Do you engage in email communication with your clients?
Do you sometimes find that your client has told you something by email that they might not have told you face-to-face?
The first online therapies were offered by email, often with surprising results. Both Kate and Carole have researched this area in depth and propose that asynchronous (or 'time-delayed' counselling) approaches may facilitate access to therapy for a wide range of client groups. They may help a client who is struggling with an existing face-to-face engagement to open up to his or her therapist. Working in this medium can also create dilemmas as a result of what Kate and Carole describe as 'through the looking glass' effects. This was an opportunity to find out more and share your own ideas and experiences. This event proposed that asynchronous approaches remain relevant and dynamic in 2017, providing fertile ground for innovative and alternative approaches to therapy.
About Kate Dunn
I am a psychotherapeutic counsellor, supervisor, and consultant/trainer currently working in private practice both online and face-to-face. Whilst working as a counsellor in a university setting, I established an online service and subsequently carried out research into the Online Therapeutic Relationship, supported by Seed Corn Funding from BACP. I have shared ideas resulting from this research in journal articles (including Therapy Today, Counselling and Psychotherapy Research Journal, and TILT magazine) and in the book: "Psychotherapy 2.0: Where Psychotherapy and Technology Meet", Edited by P Weitz, Karnac Books 2014.
About Carole Francis-Smith
I am a counselling psychologist working in private practice. I currently provide therapy and supervision both face-to-face and online, run trainings for therapists considering working online (and other mental health/staff resilience areas), and business coaching for therapists setting up an online practice. My doctoral research was in the Online Therapeutic Relationship from which I also became fascinated by online communications in broader contexts, especially where these impact on the work of therapists and the experiences of clients. I'm an advocate of Compassionate Mind training/Compassion Focused therapy and have recently been taking a look at what can happen to compassion when communicating in online contexts. The Netiquette guidelines I produced are in the process of being adopted by the Compassionate Mind Foundation as good practice.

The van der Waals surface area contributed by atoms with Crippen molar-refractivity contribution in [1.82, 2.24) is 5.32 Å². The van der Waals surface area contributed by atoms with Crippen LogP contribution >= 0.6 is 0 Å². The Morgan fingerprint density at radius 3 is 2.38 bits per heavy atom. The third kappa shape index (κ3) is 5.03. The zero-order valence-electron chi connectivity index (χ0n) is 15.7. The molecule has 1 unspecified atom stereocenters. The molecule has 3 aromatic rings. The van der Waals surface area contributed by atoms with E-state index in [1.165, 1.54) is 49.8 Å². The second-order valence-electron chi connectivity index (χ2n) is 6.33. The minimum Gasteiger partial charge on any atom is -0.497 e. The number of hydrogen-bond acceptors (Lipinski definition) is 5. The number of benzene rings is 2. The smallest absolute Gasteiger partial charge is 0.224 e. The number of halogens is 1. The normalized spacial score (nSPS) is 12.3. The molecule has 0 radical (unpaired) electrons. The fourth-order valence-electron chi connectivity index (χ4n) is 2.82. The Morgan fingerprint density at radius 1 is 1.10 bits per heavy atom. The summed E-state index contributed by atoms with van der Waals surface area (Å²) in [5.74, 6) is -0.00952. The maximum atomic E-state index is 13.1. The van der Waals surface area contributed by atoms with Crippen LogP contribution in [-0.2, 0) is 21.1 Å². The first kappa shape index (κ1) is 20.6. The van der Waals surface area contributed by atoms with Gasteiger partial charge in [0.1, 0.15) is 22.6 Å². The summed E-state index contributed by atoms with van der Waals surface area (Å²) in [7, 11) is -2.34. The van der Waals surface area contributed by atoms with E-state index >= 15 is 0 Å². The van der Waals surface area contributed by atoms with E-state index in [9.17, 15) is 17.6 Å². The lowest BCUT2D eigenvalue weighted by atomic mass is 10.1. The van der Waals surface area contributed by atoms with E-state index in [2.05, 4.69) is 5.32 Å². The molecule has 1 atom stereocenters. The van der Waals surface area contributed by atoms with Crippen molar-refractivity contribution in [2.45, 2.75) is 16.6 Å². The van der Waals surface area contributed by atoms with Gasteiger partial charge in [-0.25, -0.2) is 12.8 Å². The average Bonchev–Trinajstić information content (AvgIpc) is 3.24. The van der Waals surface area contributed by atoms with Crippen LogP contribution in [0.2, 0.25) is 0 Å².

I have recently been taking a look at what can happen to compassion when communicating in online contexts and after a personal experience, produced a set of Netiquette guidelines which have been adopted by several organisations. I research and write articles which particularly focus on the therapeutic relationship in online spaces, and look to support fellow therapists by keeping up with current dilemmas.
Website: Dr Carole Francis-Smith - Counselling Psychologist
Facebook Page: Diamondleaf training